Parliament is aware of both the impact agenda and the Research Excellence Framework, and of what these mean for researchers working in UK Higher Education Institutions
Parliament features in 20% of impact case studies submitted for the 2014 REF exercise. Not only does research play an important role in supporting Parliamentarians to conduct their work, it is clear that engaging with Parliament is a way of having demonstrable research impact.
Parliament and REF 2021
The UK Parliament and the devolved legislatures in Scotland, Wales and Northern Ireland are keen to support academics to engage with their work. Since January 2018, colleagues from the UK legislatures have been working together to ensure that the four UK higher education funding bodies – the Higher Education Funding Council for Wales, the Scottish Funding Council, the Department for the Economy, NI, and Research England – and REF panel members have a clear understanding of what impact means for Parliaments and Assemblies across the UK.
To inform the development of the REF 2021 assessment criteria and methods, we produced a briefing note providing an overview of research impact in legislatures. This briefing has been cited directly in the REF 2021 Panel Criteria and Working Methods.
Examples of parliamentary impact (in Annex A, pages 83 – 85):
- Research is used by parliamentarians to develop proposals for new legislation through Private Members’ Bills, or to assist scrutiny of legislation and inform amendments to other bills such as those introduced by government.
- Research helps to highlight issues of concern to parliamentarians and contributes to new analysis of existing issues.
- Research helps parliamentarians and staff to identify inquiry topics, shape the focus of inquiries, inform questioning of witnesses, and underpin recommendations.
- Research equips parliamentarians, their staff, and legislative staff with new analytical or technical skills, or refreshes existing ones.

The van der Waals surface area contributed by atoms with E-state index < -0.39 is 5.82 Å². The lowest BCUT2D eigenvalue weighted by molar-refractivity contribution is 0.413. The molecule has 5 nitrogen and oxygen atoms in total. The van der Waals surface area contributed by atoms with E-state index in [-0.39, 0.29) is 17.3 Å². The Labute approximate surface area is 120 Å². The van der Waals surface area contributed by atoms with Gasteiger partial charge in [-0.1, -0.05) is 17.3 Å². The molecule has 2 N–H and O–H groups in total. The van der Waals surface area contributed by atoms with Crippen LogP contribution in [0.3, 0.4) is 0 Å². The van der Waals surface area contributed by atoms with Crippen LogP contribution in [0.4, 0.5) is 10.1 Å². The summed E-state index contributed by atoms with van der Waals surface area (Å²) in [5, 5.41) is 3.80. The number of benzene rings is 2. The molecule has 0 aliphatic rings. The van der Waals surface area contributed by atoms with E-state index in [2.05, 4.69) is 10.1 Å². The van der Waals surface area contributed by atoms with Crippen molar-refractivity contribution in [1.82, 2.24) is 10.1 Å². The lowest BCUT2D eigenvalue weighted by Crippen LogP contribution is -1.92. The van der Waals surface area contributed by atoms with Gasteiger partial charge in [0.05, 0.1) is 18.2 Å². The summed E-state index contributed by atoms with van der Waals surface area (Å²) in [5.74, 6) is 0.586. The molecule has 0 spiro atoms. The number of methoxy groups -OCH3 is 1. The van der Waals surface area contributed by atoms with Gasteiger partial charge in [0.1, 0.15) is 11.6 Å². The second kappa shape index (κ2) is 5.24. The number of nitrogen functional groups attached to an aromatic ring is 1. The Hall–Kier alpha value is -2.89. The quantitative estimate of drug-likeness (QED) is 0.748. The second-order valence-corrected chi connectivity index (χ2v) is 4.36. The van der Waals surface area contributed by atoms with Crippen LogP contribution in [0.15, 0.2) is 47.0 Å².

Further details of the range of policy impacts considered by REF 2021 Panels (in paragraph 303, page 54):
- "The panels acknowledge that there may be impacts arising from research which take forms such as holding public or private bodies to account or subjecting proposed changes in society, public policy, business practices, and so on to public scrutiny. Such holding to account or public scrutiny may have had the effect of a proposed change not taking place; there may be circumstances in which this of itself is claimed as an impact. There may also be examples of research findings having been communicated to, but not necessarily acted upon, by the intended audience, but which nevertheless make a contribution to critical public debate around policy, social or business issues. The panels also recognise that research findings may generate critique or dissent, which itself leads to impact(s). For example, research may find that a government approach to a particular social, health, food-/ biosecurity or economic issue is not delivering its objectives, which leads to the approach being questioned or modified."
Details of how parliamentary impact may be evidenced (in Annex A, pages 83 – 85):
- Direct citations of research in parliamentary publications such as Hansard, committee reports, evidence submissions, or briefings.
- Acknowledgements to researchers on webpages, in reports or briefings.
- Quantitative indicators or statistics on the numbers of attendees or participants at a research event, or website analytics for online briefings.
- Qualitative feedback from participants or attendees at research events.
- Data to show close working relationships with Members or staff, for example, the number of meetings held, minutes from these meetings, membership of working groups, co-authoring of publications.
- Testimonials from members, committees or officials, where available.
- Analysis by third-party organisations of parliamentary proceedings or processes, for example studies of the passage of particular pieces of legislation.
We hope to continue working together with the UK higher education funding bodies on this and will update this page with further information and updates on our work with the 2021 REF exercise, as they become available.
Parliament and REF 2014
For more information on the 2014 REF impact case studies which mention substantive engagement with Parliament, read the blog piece by Dr Caroline Kenny from the Parliamentary Office of Science and Technology: 'The impact of academia on Parliament' (links to an external page).